Hindu Ritual Bathing

The bathing ritual of Kumbh Mela attracted over 100 million people in 2013.
... Daniel Berehulak/Getty Images News/Getty Images

Hinduism is a vast religion, and some practitioners do not share even common beliefs with each other. However, for the majority of Hindus, the Ganges River is one of the most sacred locations for the faith, and practitioners make pilgrimages to the river throughout the year. The Ganges also hosts the largest religious festival in the world, which attracts millions of ritualistic bathers.

1 Kamya

Hindus engage in various forms of worship called puja. Some pujas take place daily in a worshiper's own home or local temple, and Hindus reserve others for special holy days and celebrations. In the temple, worshipers participate in a ritual bathing using a kalash, a pot decorated with a coconut on the top, and garnished with flowers. The kalash includes holy water, which they believe accrued the sacred energies from the worship service. People sprinkle the water on the worshipers heads after puja. The last type or worship is called kamya, which involves special pilgrimages to holy sites. Many take holy pilgrimages to bathe in the Ganges River for kamya.

2 Ganges

The Ganges is the most sacred site for the majority of Hindus, and is a primary destination for kamya. Hindus believe the goddess Ganga lived in the river. Some Hindus believe that during a battle between demons and gods, the kumbh, or pot that contained sacred nectar, spilled four drops of water onto Earth, blessing four cities. The Ganges River flows through these locations. Hindus who bathe in the river or drink from the waters believe they garner good luck. They also believe the river can wash sins away for those who bathe in it. If Hindus spread the ashes of a deceased person on the river, they believe it improves that person's karma, allowing them to achieve salvation faster.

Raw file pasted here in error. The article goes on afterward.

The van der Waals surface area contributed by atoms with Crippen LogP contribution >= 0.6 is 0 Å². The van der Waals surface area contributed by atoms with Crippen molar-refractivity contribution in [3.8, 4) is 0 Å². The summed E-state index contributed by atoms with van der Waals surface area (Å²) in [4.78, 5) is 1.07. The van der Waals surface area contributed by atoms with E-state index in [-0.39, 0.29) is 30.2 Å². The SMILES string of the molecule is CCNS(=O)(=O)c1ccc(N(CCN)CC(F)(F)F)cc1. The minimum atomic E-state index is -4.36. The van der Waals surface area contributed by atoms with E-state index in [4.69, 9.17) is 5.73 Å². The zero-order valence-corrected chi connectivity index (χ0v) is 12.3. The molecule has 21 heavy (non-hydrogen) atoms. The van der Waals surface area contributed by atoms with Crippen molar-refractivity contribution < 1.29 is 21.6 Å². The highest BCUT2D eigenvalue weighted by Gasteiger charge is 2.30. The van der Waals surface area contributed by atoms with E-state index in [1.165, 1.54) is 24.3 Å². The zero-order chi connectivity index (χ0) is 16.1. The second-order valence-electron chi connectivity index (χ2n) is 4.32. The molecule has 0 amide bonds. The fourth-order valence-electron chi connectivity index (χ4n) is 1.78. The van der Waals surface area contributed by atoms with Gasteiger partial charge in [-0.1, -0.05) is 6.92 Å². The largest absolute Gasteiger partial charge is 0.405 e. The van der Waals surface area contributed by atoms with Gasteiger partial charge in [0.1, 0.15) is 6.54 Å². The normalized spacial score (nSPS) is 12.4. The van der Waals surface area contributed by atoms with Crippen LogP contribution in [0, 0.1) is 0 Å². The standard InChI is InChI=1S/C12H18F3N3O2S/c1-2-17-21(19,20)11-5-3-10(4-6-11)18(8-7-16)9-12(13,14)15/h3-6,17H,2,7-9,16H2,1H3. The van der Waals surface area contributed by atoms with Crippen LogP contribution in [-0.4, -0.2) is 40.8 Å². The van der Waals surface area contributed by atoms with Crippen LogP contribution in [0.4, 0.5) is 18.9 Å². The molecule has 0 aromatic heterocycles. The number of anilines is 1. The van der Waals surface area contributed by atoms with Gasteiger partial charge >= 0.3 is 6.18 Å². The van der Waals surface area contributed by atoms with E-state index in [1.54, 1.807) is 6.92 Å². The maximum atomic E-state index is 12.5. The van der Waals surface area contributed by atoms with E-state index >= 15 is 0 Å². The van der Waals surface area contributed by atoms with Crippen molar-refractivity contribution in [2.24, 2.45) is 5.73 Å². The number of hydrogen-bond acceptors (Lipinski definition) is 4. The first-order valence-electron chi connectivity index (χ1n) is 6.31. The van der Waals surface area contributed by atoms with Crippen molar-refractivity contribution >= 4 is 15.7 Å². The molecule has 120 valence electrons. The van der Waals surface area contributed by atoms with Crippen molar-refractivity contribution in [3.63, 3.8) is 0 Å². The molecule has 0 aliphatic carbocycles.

3 Kumbh Mela Practice

The largest bathing ritual for Hinduism, and indeed the largest religious ritual in the entire world is called the Kumbh Mela, named after the mythological pot. Hindus gather once every 12 years to bathe in the Ganges and partake in rituals afterwards. The festival takes place in Allahbad, at the location where the Ganges, Saraswati and Yamuna rivers meet. Holy practitioners called sadhus typically cover themselves with ash and then bathe in the river nude. The festival lasts 55 days, and in 2013, over 100 million people gathered to bathe throughout the period.

4 Kumbh Mela Beliefs

Hindus believe that the Kumbh Mela occurs during the luckiest time, when the stars, planets and moon align. They believe that bathing in the river will wash away their sins, and that participating in the worship afterwards will secure the blessings. The Ganges is sacred because they believe it originated from the nectar of the gods, which provides immortality. While Hindus do not believe that participating in Kumbh Mela will allow them to live forever in this life, they believe it serves as a reminder of immortality, and of their belief in rebirth after death. The process makes everyone equal, since many different people of different castes participate in the bathing.

A resident of Riverside, California, Timothy Peckinpaugh began writing in 2006 for U.S. History Publishers, based in Temecula, California. He graduated magna cum laude from the University of California, Riverside, with a bachelor's degree in English.